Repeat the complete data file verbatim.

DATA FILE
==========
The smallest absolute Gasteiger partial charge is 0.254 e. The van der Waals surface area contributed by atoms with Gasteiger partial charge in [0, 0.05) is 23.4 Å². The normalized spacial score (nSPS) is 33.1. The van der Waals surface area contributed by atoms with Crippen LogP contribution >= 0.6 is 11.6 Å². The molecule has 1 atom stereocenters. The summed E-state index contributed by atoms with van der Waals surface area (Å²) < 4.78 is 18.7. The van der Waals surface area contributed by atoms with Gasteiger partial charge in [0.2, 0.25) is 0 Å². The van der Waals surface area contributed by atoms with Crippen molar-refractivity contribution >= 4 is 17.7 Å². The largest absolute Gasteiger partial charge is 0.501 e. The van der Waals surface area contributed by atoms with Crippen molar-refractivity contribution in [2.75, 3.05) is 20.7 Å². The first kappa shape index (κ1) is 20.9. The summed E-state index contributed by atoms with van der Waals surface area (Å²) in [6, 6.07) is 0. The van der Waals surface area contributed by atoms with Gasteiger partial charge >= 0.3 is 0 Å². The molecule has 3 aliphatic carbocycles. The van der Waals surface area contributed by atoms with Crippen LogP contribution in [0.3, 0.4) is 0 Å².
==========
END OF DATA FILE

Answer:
The smallest absolute Gasteiger partial charge is 0.254 e. The van der Waals surface area contributed by atoms with Gasteiger partial charge in [0, 0.05) is 23.4 Å². The normalized spacial score (nSPS) is 33.1. The van der Waals surface area contributed by atoms with Crippen LogP contribution >= 0.6 is 11.6 Å². The molecule has 1 atom stereocenters. The summed E-state index contributed by atoms with van der Waals surface area (Å²) < 4.78 is 18.7. The van der Waals surface area contributed by atoms with Gasteiger partial charge in [0.2, 0.25) is 0 Å². The van der Waals surface area contributed by atoms with Crippen molar-refractivity contribution >= 4 is 17.7 Å². The largest absolute Gasteiger partial charge is 0.501 e. The van der Waals surface area contributed by atoms with Crippen molar-refractivity contribution in [2.75, 3.05) is 20.7 Å². The first kappa shape index (κ1) is 20.9. The summed E-state index contributed by atoms with van der Waals surface area (Å²) in [6, 6.07) is 0. The van der Waals surface area contributed by atoms with Gasteiger partial charge >= 0.3 is 0 Å². The molecule has 3 aliphatic carbocycles. The van der Waals surface area contributed by atoms with Crippen LogP contribution in [0.3, 0.4) is 0 Å².